“He’s outstanding against the run. He’s a very good pass rusher,” Shaw added. “He’s got a lot of tools that can work inside.”

Phillips main instruments of domination are strength, knowledge of leverage and abnormal flexibility for a man of his size.

“He can do the splits on command,” Thomas said laughing from in front of his locker after a recent 49ers practice. “He loves showing it off. We get on him for it. But he loves doing it.

And, according to Thomas, his former Stanford teammate loves to bench. So it comes as no surprise that Phillips’ upper body strength stands out.

“He’ll be really low in a position that you think he’d get knocked over in,” Thomas explained. “Because of how flexible he is, it’s not a problem for him to get in that position and stay there and move on from there. It definitely shows up on his film.”

No doubt, Phillips says, that ability comes from his wrestling experience. His high school curriculum vitae includes, “Nebraska State Wrestling Champion, Heavy Weight Division, Sophomore, Junior and Senior years.”

Phillips first year on The Farm, he vividly remembers his Stanford coaches testing him. Just a mere 245 pounds at the time, they put him up against Joshua Garnett and Andrus Peat, two offensive linemen now in the NFL and each well over 300 pounds.

“They’d double team me, almost 700 pounds on you, and I would somehow find leverage and be able to sit on some of those double teams,” Phillips said. “I think the violence that wrestling brings, and balance and being comfortable in weird positions, wrestling has a ton of scrambling, as it's called, you just know your body and know what you can do. I have tremendous flexibility, and I use everything to my advantage.”

One thing Phillips is not allowed to do is use his explosiveness away from the football field. At one time, Phillips could do a back flip off the wall, but he no longer attempts it.

“I’m not a big fan of the back hand springs,” Shaw said. “I’d like for him to stay on his feet.”

Phillips doesn’t argue. He lost his entire sophomore year to a knee injury, and doesn’t want to risk another. He has NFL aspirations and put himself in position to graduate in three-and-a-half years should he choose to enter the 2018 draft. But just as he has done at Stanford, he is looking to be more than just a name on a jersey should he play on a professional level.

“I want to build something that is really lasting,” Phillips said of his life goal, “and put my name on something to touch people’s lives and change people’s lives, pay it forward as much as I can.”

No. 6 USC routs No. 14 Stanford for 11th straight win


No. 6 USC routs No. 14 Stanford for 11th straight win

LOS ANGELES  — Steven Mitchell and Deontay Burnett caught two touchdown passes apiece from Sam Darnold, and No. 6 Southern California extended its winning streak to 11 games with a bruising 42-24 victory over No. 14 Stanford on Saturday night.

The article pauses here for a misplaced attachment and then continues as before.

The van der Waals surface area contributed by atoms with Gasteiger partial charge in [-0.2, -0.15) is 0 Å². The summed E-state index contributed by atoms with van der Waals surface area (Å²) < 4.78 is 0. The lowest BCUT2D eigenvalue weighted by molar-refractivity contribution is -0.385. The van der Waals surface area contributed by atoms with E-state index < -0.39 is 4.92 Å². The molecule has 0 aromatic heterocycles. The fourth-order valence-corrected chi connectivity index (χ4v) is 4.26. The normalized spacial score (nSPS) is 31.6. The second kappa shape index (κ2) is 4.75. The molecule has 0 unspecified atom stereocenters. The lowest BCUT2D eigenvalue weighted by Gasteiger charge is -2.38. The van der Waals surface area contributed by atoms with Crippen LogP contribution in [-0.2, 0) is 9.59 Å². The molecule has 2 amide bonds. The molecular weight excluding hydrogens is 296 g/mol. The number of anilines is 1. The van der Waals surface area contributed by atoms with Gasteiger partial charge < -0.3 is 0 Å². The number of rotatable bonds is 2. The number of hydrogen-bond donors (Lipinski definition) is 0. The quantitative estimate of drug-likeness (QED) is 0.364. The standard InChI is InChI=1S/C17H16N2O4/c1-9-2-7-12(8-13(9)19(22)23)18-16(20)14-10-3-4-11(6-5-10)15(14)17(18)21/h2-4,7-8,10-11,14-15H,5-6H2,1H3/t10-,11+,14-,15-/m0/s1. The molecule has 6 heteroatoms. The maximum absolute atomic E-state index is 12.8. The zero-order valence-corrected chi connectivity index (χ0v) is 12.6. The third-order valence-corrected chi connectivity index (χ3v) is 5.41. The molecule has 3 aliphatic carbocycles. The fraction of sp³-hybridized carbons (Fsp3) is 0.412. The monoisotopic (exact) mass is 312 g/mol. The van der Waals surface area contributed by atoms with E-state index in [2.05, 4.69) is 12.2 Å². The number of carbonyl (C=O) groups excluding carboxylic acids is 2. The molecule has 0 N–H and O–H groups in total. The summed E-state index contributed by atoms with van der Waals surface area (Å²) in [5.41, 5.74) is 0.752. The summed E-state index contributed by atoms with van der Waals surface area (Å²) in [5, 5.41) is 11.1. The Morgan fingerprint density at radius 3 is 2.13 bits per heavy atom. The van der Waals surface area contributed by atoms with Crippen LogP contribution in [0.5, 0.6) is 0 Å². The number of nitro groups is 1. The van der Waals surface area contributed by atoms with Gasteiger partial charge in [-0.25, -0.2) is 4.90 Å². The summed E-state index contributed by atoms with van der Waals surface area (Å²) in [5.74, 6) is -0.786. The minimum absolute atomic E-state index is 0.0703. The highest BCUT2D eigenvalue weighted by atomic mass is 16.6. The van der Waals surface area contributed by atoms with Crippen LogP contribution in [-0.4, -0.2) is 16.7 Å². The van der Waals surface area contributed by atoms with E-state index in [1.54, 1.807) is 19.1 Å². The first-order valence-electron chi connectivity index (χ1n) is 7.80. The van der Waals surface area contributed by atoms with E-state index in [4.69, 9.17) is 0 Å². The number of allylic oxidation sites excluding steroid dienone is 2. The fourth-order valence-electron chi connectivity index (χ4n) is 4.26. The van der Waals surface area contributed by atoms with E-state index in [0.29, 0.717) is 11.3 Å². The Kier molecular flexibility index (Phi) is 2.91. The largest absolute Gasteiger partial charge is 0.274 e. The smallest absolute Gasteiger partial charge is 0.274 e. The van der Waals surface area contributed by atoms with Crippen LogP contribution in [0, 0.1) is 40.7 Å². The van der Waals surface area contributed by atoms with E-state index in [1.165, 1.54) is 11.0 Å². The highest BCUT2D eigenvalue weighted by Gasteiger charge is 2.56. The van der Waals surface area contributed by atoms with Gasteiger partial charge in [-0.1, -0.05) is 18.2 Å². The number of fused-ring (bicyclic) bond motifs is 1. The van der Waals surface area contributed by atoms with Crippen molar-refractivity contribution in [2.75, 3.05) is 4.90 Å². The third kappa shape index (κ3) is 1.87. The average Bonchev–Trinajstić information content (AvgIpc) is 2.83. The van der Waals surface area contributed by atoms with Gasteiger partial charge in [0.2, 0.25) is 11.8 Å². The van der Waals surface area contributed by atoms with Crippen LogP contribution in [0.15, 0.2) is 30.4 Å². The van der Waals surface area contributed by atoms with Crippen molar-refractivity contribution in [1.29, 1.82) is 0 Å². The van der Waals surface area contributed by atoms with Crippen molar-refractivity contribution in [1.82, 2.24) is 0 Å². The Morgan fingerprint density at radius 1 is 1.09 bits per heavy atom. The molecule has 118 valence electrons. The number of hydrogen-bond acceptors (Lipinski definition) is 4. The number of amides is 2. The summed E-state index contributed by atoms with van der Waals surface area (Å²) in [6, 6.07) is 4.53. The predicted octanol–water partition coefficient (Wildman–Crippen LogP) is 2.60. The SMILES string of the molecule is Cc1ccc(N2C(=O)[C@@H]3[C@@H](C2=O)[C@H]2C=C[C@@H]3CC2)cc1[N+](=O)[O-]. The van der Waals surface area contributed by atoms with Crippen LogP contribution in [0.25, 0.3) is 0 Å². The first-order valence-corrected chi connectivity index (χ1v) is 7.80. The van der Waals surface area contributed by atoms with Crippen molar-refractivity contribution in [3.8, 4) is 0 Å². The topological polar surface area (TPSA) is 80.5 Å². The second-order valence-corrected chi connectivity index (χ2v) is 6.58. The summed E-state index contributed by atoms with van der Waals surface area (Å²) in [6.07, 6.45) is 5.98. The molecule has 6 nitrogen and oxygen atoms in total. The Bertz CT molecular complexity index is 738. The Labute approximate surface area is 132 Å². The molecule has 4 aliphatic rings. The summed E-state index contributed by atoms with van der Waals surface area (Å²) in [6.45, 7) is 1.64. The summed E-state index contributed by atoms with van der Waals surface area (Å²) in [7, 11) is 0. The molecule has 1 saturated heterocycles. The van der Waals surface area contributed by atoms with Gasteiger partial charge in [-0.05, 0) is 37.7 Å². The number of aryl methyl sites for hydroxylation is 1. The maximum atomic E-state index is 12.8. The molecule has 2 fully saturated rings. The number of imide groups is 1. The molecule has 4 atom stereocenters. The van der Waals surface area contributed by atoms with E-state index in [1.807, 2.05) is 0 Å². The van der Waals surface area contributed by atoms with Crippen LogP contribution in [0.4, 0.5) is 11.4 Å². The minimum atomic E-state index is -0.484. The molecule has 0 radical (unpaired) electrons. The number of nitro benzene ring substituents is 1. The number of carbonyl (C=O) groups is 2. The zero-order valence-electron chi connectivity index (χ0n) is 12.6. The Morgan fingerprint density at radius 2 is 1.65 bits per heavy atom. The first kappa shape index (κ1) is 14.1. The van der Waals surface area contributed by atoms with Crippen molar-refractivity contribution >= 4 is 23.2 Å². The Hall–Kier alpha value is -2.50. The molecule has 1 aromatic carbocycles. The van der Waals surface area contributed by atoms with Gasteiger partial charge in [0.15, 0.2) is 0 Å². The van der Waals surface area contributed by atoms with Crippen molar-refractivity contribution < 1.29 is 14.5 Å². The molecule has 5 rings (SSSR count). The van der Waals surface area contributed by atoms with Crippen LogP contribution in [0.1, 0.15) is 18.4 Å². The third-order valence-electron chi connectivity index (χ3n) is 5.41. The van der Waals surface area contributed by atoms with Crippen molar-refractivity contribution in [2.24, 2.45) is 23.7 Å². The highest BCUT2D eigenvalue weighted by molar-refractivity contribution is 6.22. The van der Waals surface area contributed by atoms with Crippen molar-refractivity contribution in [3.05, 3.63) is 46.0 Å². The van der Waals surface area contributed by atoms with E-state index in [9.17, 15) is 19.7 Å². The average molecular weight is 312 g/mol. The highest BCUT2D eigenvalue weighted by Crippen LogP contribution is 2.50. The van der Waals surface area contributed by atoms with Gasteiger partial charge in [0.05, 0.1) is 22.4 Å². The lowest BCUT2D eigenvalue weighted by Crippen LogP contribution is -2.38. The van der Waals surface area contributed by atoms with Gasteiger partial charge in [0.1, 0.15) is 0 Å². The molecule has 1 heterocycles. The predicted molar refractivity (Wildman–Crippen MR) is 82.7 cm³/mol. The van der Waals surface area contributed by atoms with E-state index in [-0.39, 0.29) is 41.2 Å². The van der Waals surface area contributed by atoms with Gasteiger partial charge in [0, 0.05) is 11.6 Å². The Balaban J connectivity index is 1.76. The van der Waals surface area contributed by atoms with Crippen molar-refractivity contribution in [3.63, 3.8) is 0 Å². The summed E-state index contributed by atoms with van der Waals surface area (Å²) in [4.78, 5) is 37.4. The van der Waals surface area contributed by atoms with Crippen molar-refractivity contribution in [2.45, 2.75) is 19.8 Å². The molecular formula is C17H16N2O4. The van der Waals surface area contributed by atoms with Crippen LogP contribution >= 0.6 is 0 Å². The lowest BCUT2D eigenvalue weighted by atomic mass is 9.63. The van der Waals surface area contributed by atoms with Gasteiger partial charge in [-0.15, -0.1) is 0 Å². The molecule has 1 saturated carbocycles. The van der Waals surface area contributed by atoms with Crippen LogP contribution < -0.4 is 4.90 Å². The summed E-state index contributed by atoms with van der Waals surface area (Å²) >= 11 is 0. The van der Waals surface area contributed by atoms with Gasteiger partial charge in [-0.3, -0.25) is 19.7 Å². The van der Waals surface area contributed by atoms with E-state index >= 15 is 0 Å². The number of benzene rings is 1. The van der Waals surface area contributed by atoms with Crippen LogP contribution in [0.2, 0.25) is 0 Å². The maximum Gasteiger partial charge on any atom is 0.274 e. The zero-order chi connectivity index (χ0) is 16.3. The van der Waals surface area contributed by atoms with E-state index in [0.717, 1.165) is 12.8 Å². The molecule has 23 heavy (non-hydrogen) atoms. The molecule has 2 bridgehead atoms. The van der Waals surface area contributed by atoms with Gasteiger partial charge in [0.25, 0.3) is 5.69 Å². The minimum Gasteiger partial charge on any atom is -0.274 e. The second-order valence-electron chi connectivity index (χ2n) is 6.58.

Darnold went 21 of 26 with 316 yards passing for the Trojans (2-0, 1-0 Pac-12), who snapped their three-game losing streak in this California private-school rivalry. USC racked up 623 total yards and won the first Pac-12 game of the new season by beating the hard-nosed Cardinal (1-1, 0-1) at their own physical game.

Ronald Jones II rushed for 116 yards and scored a touchdown in his ninth consecutive game as USC excelled at Stanford's traditional strengths, running the ball for 307 yards and controlling both lines of scrimmage. Turnovers and penalties by the Trojans kept it fairly close, but freshman Stephen Carr added 119 yards rushing, and Jones cartwheeled into the end zone with a clinching 23-yard TD run with 4:15 to play.

Keller Chryst passed for 172 yards and two touchdowns, while Bryce Love had a 75-yard TD run among his 160 yards rushing for the Cardinal, who hadn't played since their season-opening win over Rice in Australia last month.

After a scoreless third quarter, USC made a 90-yard scoring drive capped by Mitchell's second TD on a feathery 11-yard TD pass by Darnold with 9:42 to play. Stanford stayed close with J.J. Arcega-Whiteside's TD catch with 6:41 to play, but Jones' incredible second TD run capped a smooth 75-yard drive in USC's 11th consecutive win at the Coliseum.

Stanford had won eight of its last 11 meetings with USC in a dominant stretch that began with its historic 2007 upset victory at the Coliseum.

After USC scored 49 points in its season opener, Darnold's offense again was in fine form from the start. USC scored four touchdowns on five lengthy drives in the first half, with Darnold hitting Burnett for two of his three TD passes.

USC moved 74 yards on two plays late in the half to take a 28-17 lead on Burnett's leaping 25-yard TD grab.


Stanford: That 62-point performance in the season opener Down Under was impossible to replicate against a top Pac-12 defense, and the Cardinal's offense will know it must add versatility to the attack. Stanford's defense also had big problems at the line of scrimmage, and that isn't a problem with which the Cardinal have much experience.

USC: This talent-laden offense has appeared to have the makings of a juggernaut so far. Darnold returned to 2016 form with a smooth, poised performance against a vaunted conference opponent, while the Trojans' receivers appear to be much more reliable than coach Clay Helton feared. USC's defense also stepped up after halftime and shut down one of the Pac-12's best.


Stanford: The Cardinal's three-game stretch away from home to open the season concludes at San Diego State.

USC: The Trojans welcome Texas to the Coliseum for a meeting of two powerhouse programs.